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Baby's room is always freezing...

(31 Posts)
twocultures Fri 29-Apr-16 18:15:45

Not sure if this is in the right category...
My DS is 11mo and for a while now he's been in his own room.
Up to now we've had heating on quite a lot in the house so the issue wasn't so bad but since It's been getting a bit warmer we've cut down on heating and I've noticed how freezing DSs room gets, if I ever check on him at night as I open his bedroom door I can almost feel a cold draft and his room is considerably colder than the rest of the house, I'm willing to go as far as to say it's probably by a good 3 to 5C colder as you get cold as soon as you walk in.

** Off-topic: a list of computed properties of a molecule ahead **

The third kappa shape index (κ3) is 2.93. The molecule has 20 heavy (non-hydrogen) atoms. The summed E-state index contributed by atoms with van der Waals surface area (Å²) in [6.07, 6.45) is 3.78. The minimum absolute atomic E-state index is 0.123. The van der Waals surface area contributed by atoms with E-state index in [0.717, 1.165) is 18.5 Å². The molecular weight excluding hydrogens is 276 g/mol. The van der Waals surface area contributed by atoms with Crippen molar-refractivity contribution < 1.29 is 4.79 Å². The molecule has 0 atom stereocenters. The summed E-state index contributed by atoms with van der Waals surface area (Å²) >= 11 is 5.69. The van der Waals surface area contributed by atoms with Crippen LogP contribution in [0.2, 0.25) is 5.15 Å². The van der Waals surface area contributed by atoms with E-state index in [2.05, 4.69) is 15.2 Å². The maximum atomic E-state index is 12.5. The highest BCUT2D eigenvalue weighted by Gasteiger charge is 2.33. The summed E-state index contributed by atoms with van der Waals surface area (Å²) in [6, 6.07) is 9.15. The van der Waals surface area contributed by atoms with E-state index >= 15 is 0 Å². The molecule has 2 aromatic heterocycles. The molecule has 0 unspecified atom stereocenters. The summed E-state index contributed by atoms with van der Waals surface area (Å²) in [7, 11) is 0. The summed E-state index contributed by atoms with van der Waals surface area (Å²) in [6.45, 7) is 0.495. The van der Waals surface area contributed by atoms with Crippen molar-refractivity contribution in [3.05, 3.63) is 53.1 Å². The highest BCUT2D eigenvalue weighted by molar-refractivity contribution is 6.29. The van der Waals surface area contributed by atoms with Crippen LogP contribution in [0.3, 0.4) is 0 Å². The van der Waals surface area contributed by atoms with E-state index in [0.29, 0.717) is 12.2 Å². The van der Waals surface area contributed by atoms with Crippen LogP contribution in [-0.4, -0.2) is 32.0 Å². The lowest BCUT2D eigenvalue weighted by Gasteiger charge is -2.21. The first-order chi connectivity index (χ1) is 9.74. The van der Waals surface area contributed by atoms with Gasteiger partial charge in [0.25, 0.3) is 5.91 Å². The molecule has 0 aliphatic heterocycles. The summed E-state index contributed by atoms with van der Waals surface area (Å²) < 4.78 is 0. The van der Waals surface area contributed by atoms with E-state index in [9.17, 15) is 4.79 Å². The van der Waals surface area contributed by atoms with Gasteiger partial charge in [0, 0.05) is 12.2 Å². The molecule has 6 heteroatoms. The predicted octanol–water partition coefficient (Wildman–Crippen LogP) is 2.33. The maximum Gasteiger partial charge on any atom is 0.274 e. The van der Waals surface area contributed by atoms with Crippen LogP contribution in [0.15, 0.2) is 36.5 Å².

I'm not sure if it's to do with where his room is positioned or that it's a tiny room and it has a big window.
I always make a point of dressing him warm for bed but recently he's got a runny nose and I can't think of any other reason for him to have developed it other than his room being so cold!
Even if I keep his door wide open its still bloody freezing! We can't move him back into our room as his cot would never fit.
Can anyone recommend anything I can do to make the room warmer? (Wether its extensive and expensive or something I could do myself)

murphyslaws Fri 29-Apr-16 18:21:43

I have no central heating... I open curtains through out day and heat from sun warms room up.

I turn a blow heater on an hour before bedtime. And she sleeps in a gro bag and sleep suit.

I have wood burner down stairs open door to hallway and so heat travels upstairs. Stops her room dropping down. Been like this from day one.

poocatcherchampion Fri 29-Apr-16 18:23:21